“The Controversy of “We are All Chinese”” by Ruth Y.Y. Hung


《無間道-「我想要回身份」》, 磁漆布本   Infernal Affairs, “I want my identity back”, enamel paint on canvas, 100cm(H) x 150cm(W), 2007  [Via.]

Nearly two decades after the Handover of 1997, the PRC and its SAR HK have not come closer though the latter has become increasingly dependent on the booming mainland economy. Early this year, the 34-year-old local star Ella Koon wrote a commentary titled, “Kick Out Hatred and Discrimination,” published in the de circonstance section of Ming Pao 明報, the leading Chinese language local daily. “In the face of inescapable cultural differences, we should have a tolerant heart,” Koon explained, because “we are all Chinese” (Koon). Admittedly, Koon‘s underlying racial generalisation of this call for harmony has its own problems; it attempts to offer neither a representative account of Chinese identity nor an in-depth analysis of HK‘s attitude towards the mainland. It is but an appeal to the city‘s cosmopolitan breadth of mind to host tourists and visitors from Mainland China. She made a significant connection between the present state of HK and its colonial past in terms of experiences of racialism and ethnic resentment. In the colonial era, the British treated Hong Kongers in ways similar to how Hong Kongers have treated mainlanders since the 1980s; the colonial masters laughed at Hong Kongers for being noisy and disorderly, for being “rude” and “uncivilized,” for behaviour similar to that of today‘s mainland travellers in HK and abroad. Referring to her own experience in England, Koon spoke vaguely about how Westerners treated her with contempt because of her cultural background and language skills, emphasising the importance of developing sympathy and consensus in harmonious coexistence. She was appealing to the city‘s natural sympathy and humanity that she thought of as important for the development of HK society as a whole. In her words,

We grow up in different cultures and under different conditions, [we] should not discriminate [mainlanders] from the outset, but rather, should accommodate and assist our compatriots to understand our culture and society…. We should achieve mutual understanding through being together, and build a society in which people from different places and speak differently co-exist. (Koon)

Contrary to her good wishes, the response to Koon’s appeal to HK‘s cosmopolitanism and Hong Kongers’ own experience of discrimination in the colonial era was one-sidedly critical, even unexpectedly antagonistic. In the heat of today‘s anti-PRC, anti-mainlander sentiments, any wavering in the stance about issues related to the mainland produces in HK‘s established discourse of the PRC and mainlanders a crisis of meaning. We should see this crisis as part of HK‘s long-standing, apparently “spontaneous” practice of discrimination and relate it critically to a series of inquiries into this society‘s self-proclaimed enterprise of “civility.” We will see that this enterprise rests on a limited understanding of the historical condition and social function of “cosmopolitan civility,” on, that is, the society‘s unreflective acquisition of what Walter Jackson Bate called “the premises of taste” (Bate).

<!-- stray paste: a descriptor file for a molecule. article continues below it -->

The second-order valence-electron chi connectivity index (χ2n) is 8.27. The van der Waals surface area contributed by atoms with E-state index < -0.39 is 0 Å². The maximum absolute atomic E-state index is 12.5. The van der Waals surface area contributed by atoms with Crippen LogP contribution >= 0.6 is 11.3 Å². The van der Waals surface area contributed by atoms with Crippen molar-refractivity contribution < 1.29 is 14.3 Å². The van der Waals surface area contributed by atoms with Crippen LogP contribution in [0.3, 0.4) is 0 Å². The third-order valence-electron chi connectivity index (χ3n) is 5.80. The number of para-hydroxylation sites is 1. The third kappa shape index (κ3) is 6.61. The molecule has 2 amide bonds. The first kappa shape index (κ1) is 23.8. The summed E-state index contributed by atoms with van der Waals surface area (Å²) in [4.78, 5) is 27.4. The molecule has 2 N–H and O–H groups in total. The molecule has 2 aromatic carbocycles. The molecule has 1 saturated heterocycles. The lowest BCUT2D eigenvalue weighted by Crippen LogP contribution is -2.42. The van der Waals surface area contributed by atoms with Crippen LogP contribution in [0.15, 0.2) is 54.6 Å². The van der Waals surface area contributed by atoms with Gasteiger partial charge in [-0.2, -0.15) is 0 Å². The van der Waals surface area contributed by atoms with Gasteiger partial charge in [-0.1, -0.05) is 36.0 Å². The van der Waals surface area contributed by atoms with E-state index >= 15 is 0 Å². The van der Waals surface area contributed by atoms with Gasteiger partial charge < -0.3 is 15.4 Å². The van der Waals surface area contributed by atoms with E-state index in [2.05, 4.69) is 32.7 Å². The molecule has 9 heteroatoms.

In the context of post-colonial HK, the limits of understanding and lack of reflection about “cosmopolitan civility” have, in part, complex linkages to colonial modernity. Language, for example, as an instrument for the forging and expression of local identity, is a post-Enlightenment notion that should serve to resist the imperial view of language as universal. Even so, HK people‘s linguistic attachment to not only English as the de facto international language but also British English as the mother tongue of their former master is extraordinary. This attachment to British English is just as much about HK‘s political identity as its linguistic identity. British English has for decades been one of the most effective instruments by which locals distinguish and reinvent themselves socially, economically and politically, even though HK-Cantonese is linguistically a branch and variety of Cantonese, the local dialect of the Guangdong province of China. Whereas HK‘s recent protest against the threat of Putonghua and the subduing of the Cantonese dialect should be fully supported, how was it that in 1998, parents, teachers and school masters in HK engaged in “a storm of protest” against the SAR government‘s mandate to use Chinese (Cantonese) as a medium of instruction in schools (Boyle 77, see also 65-84)? Granted, linguistic imperialism is a cultural and political vice, a masked conquest, and a form of state ambition. Given the same geo-political space, demography and generations of people, how does the practice work for one race against another? More specifically put, how could the linguistic imperialism of British English maintain its position, while its Putonghua counterpart be seen as a deplorable presence?